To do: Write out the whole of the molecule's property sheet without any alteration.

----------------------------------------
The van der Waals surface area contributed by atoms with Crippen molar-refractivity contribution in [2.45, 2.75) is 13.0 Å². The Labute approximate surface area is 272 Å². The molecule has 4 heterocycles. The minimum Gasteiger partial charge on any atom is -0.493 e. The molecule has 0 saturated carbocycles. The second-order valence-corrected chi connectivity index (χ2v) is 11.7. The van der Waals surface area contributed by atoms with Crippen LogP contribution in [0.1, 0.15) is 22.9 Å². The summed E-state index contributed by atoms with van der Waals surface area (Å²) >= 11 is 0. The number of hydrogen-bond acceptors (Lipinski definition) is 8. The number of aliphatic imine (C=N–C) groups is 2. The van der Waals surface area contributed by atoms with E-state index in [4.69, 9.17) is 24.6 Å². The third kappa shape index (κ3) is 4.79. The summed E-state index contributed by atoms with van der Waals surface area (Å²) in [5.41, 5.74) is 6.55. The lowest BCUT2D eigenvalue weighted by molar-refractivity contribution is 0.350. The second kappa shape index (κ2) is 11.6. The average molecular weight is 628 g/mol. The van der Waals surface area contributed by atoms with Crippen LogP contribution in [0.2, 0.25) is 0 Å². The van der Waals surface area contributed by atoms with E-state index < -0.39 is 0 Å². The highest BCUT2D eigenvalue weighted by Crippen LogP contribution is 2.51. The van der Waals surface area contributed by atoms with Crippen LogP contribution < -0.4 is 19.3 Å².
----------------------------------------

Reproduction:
The van der Waals surface area contributed by atoms with Crippen molar-refractivity contribution in [2.45, 2.75) is 13.0 Å². The Labute approximate surface area is 272 Å². The molecule has 4 heterocycles. The minimum Gasteiger partial charge on any atom is -0.493 e. The molecule has 0 saturated carbocycles. The second-order valence-corrected chi connectivity index (χ2v) is 11.7. The van der Waals surface area contributed by atoms with Crippen LogP contribution in [0.1, 0.15) is 22.9 Å². The summed E-state index contributed by atoms with van der Waals surface area (Å²) >= 11 is 0. The number of hydrogen-bond acceptors (Lipinski definition) is 8. The number of aliphatic imine (C=N–C) groups is 2. The van der Waals surface area contributed by atoms with E-state index in [4.69, 9.17) is 24.6 Å². The third kappa shape index (κ3) is 4.79. The summed E-state index contributed by atoms with van der Waals surface area (Å²) in [5.41, 5.74) is 6.55. The lowest BCUT2D eigenvalue weighted by molar-refractivity contribution is 0.350. The second kappa shape index (κ2) is 11.6. The average molecular weight is 628 g/mol. The van der Waals surface area contributed by atoms with Crippen LogP contribution in [0.2, 0.25) is 0 Å². The van der Waals surface area contributed by atoms with E-state index < -0.39 is 0 Å². The highest BCUT2D eigenvalue weighted by Crippen LogP contribution is 2.51. The van der Waals surface area contributed by atoms with Crippen LogP contribution < -0.4 is 19.3 Å².